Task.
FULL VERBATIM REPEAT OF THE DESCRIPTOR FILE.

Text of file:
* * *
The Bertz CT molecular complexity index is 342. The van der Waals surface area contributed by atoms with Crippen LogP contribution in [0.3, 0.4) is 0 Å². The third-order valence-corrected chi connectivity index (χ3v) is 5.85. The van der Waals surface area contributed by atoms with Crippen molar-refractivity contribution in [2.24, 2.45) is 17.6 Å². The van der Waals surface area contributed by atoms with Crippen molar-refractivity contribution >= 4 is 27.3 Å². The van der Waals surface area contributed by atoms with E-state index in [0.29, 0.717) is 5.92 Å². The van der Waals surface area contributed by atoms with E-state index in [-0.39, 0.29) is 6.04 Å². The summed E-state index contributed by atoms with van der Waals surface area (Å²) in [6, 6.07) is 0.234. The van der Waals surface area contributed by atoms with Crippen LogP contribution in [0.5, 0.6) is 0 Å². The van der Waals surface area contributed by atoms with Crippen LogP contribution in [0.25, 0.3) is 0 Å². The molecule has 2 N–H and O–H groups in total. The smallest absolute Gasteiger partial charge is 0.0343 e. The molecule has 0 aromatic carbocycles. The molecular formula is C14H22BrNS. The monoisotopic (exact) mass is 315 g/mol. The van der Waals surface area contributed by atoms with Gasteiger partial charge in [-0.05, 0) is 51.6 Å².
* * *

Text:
The Bertz CT molecular complexity index is 342. The van der Waals surface area contributed by atoms with Crippen LogP contribution in [0.3, 0.4) is 0 Å². The third-order valence-corrected chi connectivity index (χ3v) is 5.85. The van der Waals surface area contributed by atoms with Crippen molar-refractivity contribution in [2.24, 2.45) is 17.6 Å². The van der Waals surface area contributed by atoms with Crippen molar-refractivity contribution >= 4 is 27.3 Å². The van der Waals surface area contributed by atoms with E-state index in [0.29, 0.717) is 5.92 Å². The van der Waals surface area contributed by atoms with E-state index in [-0.39, 0.29) is 6.04 Å². The summed E-state index contributed by atoms with van der Waals surface area (Å²) in [6, 6.07) is 0.234. The van der Waals surface area contributed by atoms with Crippen LogP contribution in [0.5, 0.6) is 0 Å². The van der Waals surface area contributed by atoms with Crippen LogP contribution in [0.25, 0.3) is 0 Å². The molecule has 2 N–H and O–H groups in total. The smallest absolute Gasteiger partial charge is 0.0343 e. The molecule has 0 aromatic carbocycles. The molecular formula is C14H22BrNS. The monoisotopic (exact) mass is 315 g/mol. The van der Waals surface area contributed by atoms with Gasteiger partial charge in [-0.05, 0) is 51.6 Å².